Clifford Beers is the man responsible for the mental health movement as we see it today. Does the name ring any bells? Probably not. It is sad that someone who has done so much to mental health awareness in the USA is largely forgotten in the modern day.

Beers was one of five children. One of his brothers had died in infancy and another died after developing seizures in his teenage years. The death of his second brother affected him a lot. He started living in fear that he would develop the same issue and meet the same painful end. In 1897, he got enrolled in a college but developed severe depression and paranoia there. In 1900, after completing his degree, he returned to his home. His depression had gotten worse.

“For of what account are Truth and Love when Life itself has ceased to seem desirable?”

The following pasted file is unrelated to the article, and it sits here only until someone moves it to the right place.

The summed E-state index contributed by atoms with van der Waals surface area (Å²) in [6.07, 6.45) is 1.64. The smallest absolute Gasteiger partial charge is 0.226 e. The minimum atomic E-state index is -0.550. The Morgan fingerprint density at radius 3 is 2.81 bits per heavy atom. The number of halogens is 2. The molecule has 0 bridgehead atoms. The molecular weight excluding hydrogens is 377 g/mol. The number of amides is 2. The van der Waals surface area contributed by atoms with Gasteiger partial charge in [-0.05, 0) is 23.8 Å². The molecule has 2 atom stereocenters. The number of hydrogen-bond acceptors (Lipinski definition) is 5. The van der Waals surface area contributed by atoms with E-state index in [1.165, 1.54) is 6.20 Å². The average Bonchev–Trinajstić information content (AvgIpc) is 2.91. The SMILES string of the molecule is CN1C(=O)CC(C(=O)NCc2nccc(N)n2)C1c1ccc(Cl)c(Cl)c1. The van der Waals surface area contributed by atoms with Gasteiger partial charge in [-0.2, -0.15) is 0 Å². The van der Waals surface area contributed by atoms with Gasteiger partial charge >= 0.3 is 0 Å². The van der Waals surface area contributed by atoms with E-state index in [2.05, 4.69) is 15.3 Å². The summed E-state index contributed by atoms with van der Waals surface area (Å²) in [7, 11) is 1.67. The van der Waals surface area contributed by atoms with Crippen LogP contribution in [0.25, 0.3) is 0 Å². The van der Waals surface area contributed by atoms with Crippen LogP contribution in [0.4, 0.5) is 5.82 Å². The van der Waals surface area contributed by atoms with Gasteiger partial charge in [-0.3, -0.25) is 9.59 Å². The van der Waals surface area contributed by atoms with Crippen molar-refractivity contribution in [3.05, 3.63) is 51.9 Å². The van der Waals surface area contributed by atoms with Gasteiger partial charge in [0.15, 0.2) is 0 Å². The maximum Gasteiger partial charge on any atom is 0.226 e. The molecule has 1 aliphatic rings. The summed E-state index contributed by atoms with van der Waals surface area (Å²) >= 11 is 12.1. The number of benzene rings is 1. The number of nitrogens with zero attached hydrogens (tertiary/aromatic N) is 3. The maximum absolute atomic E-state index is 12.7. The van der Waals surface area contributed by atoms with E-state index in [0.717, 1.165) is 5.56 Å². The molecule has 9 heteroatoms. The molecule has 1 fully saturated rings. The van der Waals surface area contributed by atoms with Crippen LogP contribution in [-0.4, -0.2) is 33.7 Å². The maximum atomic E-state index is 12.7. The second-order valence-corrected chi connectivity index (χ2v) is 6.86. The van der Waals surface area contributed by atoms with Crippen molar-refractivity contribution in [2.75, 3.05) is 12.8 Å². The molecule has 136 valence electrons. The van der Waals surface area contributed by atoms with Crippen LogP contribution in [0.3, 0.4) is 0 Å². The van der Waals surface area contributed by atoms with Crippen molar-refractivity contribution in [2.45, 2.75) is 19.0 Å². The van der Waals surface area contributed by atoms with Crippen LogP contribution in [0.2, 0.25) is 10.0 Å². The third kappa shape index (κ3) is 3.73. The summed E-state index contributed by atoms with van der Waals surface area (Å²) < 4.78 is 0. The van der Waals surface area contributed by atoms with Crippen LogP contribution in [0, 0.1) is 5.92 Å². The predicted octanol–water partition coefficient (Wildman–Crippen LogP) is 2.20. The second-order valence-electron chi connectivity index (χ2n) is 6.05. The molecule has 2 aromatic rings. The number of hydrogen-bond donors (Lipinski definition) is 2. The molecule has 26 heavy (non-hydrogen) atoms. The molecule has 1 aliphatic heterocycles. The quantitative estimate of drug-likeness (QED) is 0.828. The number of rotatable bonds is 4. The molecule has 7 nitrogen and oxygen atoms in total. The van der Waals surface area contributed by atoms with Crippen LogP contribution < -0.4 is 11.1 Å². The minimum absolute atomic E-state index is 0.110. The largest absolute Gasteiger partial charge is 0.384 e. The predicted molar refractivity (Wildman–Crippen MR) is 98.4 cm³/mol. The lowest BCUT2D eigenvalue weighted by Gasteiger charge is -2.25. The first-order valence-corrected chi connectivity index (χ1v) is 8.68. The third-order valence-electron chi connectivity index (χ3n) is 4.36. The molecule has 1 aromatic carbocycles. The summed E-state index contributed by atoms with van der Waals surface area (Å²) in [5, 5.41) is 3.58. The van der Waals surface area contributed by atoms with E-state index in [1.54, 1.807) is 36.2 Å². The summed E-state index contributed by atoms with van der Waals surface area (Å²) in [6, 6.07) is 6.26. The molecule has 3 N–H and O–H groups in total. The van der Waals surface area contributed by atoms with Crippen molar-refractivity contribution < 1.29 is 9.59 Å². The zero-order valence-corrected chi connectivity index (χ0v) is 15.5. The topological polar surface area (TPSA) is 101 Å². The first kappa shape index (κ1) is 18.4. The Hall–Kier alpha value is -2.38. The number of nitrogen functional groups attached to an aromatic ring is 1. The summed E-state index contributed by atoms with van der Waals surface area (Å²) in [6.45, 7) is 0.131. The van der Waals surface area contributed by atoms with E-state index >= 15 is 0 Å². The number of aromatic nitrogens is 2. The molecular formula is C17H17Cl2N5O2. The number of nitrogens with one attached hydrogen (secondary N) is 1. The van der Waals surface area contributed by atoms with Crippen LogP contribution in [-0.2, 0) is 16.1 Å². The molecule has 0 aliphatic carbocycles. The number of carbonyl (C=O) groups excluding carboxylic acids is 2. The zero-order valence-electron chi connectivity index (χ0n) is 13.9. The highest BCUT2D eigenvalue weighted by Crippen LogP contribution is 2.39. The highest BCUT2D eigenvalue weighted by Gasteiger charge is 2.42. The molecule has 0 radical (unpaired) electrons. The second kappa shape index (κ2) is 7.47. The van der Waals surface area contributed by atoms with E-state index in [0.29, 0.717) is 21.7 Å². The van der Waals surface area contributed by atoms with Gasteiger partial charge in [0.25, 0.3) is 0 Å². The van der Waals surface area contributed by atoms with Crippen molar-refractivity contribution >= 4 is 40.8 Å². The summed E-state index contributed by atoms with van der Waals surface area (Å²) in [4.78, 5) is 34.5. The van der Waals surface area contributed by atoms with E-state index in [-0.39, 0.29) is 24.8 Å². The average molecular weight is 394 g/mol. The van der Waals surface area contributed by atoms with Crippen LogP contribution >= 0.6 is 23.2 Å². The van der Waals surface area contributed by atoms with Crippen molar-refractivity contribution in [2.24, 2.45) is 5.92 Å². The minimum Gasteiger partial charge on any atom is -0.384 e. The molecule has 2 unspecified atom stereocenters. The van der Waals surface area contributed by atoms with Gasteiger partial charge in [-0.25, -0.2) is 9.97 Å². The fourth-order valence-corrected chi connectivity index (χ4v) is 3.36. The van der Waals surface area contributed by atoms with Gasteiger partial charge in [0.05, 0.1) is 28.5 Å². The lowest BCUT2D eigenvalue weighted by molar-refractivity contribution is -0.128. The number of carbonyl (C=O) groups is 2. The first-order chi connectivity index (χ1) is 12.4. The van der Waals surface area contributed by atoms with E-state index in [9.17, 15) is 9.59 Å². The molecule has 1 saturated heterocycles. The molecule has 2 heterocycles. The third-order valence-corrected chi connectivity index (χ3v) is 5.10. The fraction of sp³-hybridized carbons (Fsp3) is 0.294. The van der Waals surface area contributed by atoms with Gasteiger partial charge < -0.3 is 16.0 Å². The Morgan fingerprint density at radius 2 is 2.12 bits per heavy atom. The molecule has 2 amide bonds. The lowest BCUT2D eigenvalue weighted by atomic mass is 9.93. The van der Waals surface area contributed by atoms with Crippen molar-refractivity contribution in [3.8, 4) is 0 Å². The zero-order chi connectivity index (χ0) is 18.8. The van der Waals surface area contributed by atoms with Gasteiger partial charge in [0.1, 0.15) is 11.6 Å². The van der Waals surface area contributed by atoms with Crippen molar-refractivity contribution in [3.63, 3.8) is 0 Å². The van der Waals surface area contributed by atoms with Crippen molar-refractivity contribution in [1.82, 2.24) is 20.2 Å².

― Clifford Whittingham Beers

In the same year, he attempted suicide. He jumped from the fourth floor of his house but fortunately survived. He was admitted in 3 different mental asylums in the next three years but was abused, beaten and mistreated there.

He arranged his experiences into a book titled, “A Mind That Found Itself” which was released in 1908. The book was reviewed so favourably that it led to a mental hygiene movement that spread across the world. It is from that movement that we see the modern mental health awareness movement emerge.

In the 1930s, his two brothers died by suicide. Beers was understandably overwhelmed and got admitted into a mental hospital albeit secretly. In 1943, at the age of 67, Beers succumbed to pneumonia.

We probably wouldn’t have seen this movement emerge had he completed his suicide in 1900. All the institutions dedicated to mental health awareness in the USA that we see today exist thanks to the work of Beers.

There is a Clifford Beers inside all of us. All of us are capable of changing things. We just have to give ourselves another chance.

We just have to give life another chance.